“F***ing hell, Jana, what did you do that for?”
“You’ve done f*** all all day!”
Please meet my inner critic! It followed me like a shadow, it always had an opinion, and it used to swear - a lot. I write about it in the past tense, because my inner critic is on vacation. It’s not coming back, at least, that’s the plan. Life is so much more pleasant without it.
This article is about inner critics and how to get rid of them (Yes, it is possible, read on).
I suspect you know very well what I am talking about. We all have inner critics, eager to sabotage our lives at any possible opportunity. They have very little faith in our abilities, they love to point fingers, overdramatise and invent doomsday scenarios. In fact, they are some of the most creative, vocal and opinionated creatures out there. What are they?
In her brilliant book Sane New World, Ruby Wax explains that an inner critic is an incarnation of our "lizard brain” - the brain stem, cerebellum and basal ganglia both lizards and humans have inherited from fish. These parts of the brain handle basic body functions such as breathing, balance and coordination, as well as simple survival urges like feeding, mating and self-defence. The basic function of the “lizard brain” is self-preservation. As such, it cannot appreciate risk-taking, creativity or complex emotions like compassion. It will worry about everything beyond the realm of lizard’s life. Fortunately, our brains have evolved beyond the capabilities of reptiles, but the new complex machine that is our brain has this annoying flaw - lizard’s voice, inner critic, the gremlin, whatever you choose to call it.
You must agree that your life would improve considerably without unhelpful sabotage, if only we could put the wretched creature into a soundproof box and lock it there forever.
The creative method
Author John-Paul Flintoff, writing for the Guardian, recommends drawing an inner critic and giving it a name, thereby becoming aware of your negative thinking patterns and externalising them. His inner critic is "small with a shaved head and dark shadows under his bulging eyes. He generally looks worried, and avoids eye contact, but sometimes he stares boldly, his face contorted into a disbelieving sneer.” Flintoff calls his inner critic Uriah, "because like the Dickens character, his inner critic is "ever so ‘umble”". Whenever Flintoff thinks "You’re not ready”, "Nobody wants that anyway”, "You’re too old”, "It’s not going to make any difference”, he knows it’s Uriah talking and filters away negative chatter.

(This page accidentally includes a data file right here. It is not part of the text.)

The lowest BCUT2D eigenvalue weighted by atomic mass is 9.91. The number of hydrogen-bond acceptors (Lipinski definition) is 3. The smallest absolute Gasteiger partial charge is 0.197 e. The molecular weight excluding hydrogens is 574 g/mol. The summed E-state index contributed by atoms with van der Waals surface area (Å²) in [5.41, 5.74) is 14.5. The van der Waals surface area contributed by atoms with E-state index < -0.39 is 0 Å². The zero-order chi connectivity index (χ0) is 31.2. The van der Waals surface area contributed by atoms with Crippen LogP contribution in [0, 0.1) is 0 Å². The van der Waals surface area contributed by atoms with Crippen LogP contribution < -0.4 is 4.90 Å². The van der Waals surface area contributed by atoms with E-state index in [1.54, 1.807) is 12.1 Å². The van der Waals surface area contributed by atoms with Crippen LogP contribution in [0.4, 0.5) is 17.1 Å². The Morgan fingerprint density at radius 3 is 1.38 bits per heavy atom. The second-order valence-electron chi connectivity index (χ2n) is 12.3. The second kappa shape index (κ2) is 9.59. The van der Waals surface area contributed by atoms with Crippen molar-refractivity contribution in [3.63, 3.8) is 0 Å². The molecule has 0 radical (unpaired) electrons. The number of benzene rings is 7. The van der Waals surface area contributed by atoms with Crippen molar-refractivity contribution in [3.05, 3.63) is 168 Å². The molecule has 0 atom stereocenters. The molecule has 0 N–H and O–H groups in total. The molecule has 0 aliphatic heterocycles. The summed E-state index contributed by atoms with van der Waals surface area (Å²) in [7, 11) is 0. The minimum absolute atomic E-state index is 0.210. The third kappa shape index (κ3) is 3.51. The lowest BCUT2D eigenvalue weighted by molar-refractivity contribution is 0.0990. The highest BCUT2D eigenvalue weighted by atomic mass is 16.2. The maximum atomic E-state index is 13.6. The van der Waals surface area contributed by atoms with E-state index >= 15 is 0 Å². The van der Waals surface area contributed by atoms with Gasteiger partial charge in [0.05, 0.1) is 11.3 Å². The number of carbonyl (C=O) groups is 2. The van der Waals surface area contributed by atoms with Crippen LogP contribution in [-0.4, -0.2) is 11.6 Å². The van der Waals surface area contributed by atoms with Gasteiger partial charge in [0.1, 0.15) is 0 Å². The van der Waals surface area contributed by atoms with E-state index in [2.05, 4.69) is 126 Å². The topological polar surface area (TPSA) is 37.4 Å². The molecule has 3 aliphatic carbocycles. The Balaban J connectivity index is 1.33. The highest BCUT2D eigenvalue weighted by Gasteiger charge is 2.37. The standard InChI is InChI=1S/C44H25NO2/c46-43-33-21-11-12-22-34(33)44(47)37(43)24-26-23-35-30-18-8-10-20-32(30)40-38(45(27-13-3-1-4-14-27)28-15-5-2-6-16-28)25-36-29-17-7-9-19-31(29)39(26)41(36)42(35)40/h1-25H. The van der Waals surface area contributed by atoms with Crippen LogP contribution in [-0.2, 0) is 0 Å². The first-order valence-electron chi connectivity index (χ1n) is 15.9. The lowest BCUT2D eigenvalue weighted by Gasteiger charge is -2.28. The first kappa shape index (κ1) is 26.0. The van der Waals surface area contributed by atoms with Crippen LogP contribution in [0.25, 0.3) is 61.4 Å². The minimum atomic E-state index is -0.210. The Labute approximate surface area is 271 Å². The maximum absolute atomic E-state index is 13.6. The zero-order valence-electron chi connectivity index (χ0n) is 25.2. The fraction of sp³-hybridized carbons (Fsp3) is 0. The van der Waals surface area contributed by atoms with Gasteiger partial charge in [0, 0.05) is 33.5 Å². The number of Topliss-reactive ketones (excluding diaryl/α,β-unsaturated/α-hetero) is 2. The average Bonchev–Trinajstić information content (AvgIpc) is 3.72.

The taming method
Margeting guru and author Seth Godin and his many followers recommend talking to your inner critic like an indulgent nurse with a demented patient. If your gremlin is sneering at you after your pad thai came out clumpy and way too salty with “You can’t even follow a recipe, you can’t cook the simplest dish!”, you should politely respond with something cheerful like “Don’t you worry your pretty head about me, I’ll be all right…”. The idea is to demonstrate the inner critic that it cannot wind you up, so it might as well stop bothering.
The neuroplastic method
Neuroscientists have proven that our brains are “plastic": they don’t stop developing in childhood, as was previously assumed, and instead the brains can be “rewired” by laying down new pathways and practising the new route until it becomes “automatic” and followed subconsciously. Cognitive behavioural therapists have successfully adapted this scientific breakthrough to help their patients take advantage of neuroplasticity and replace negative patterns with positive ones.
When my pad thai did not turn out right, I said to myself: “Oh well, let’s try a different recipe next time and keep an eye on the quantities of fish sauce it instructs to add.” When I lost my breath after jogging for just 10 minutes after a long period of physical inactivity, I preempted my inner critic voicing its opinion by telling myself: “Wasn’t it amazing to be up and running again? You’ll build your fitness back in no time.” I say a lot of “well done” and “you are a rock star” to myself and have gradually noticed that my inner critic lost its voice. It still manages to sneak it a comment once in a while, but it’s nothing like the constant negative chatter it was capable of.
I find it helps when you address yourself as you would a child or your younger self. Think compassion: “It’s OK, you’ll do better next time”, think praise “That’s brilliant, keep up the good work”, think encouragement “I believe in you”. What’s beautiful about it is that not only does this method works (by rewiring your neural pathways) but suddenly you’ve acquired yourself an effective and free life coach whose diary is always at your disposal.
Bye-bye, inner critic, hello, brand new neuroplastic world!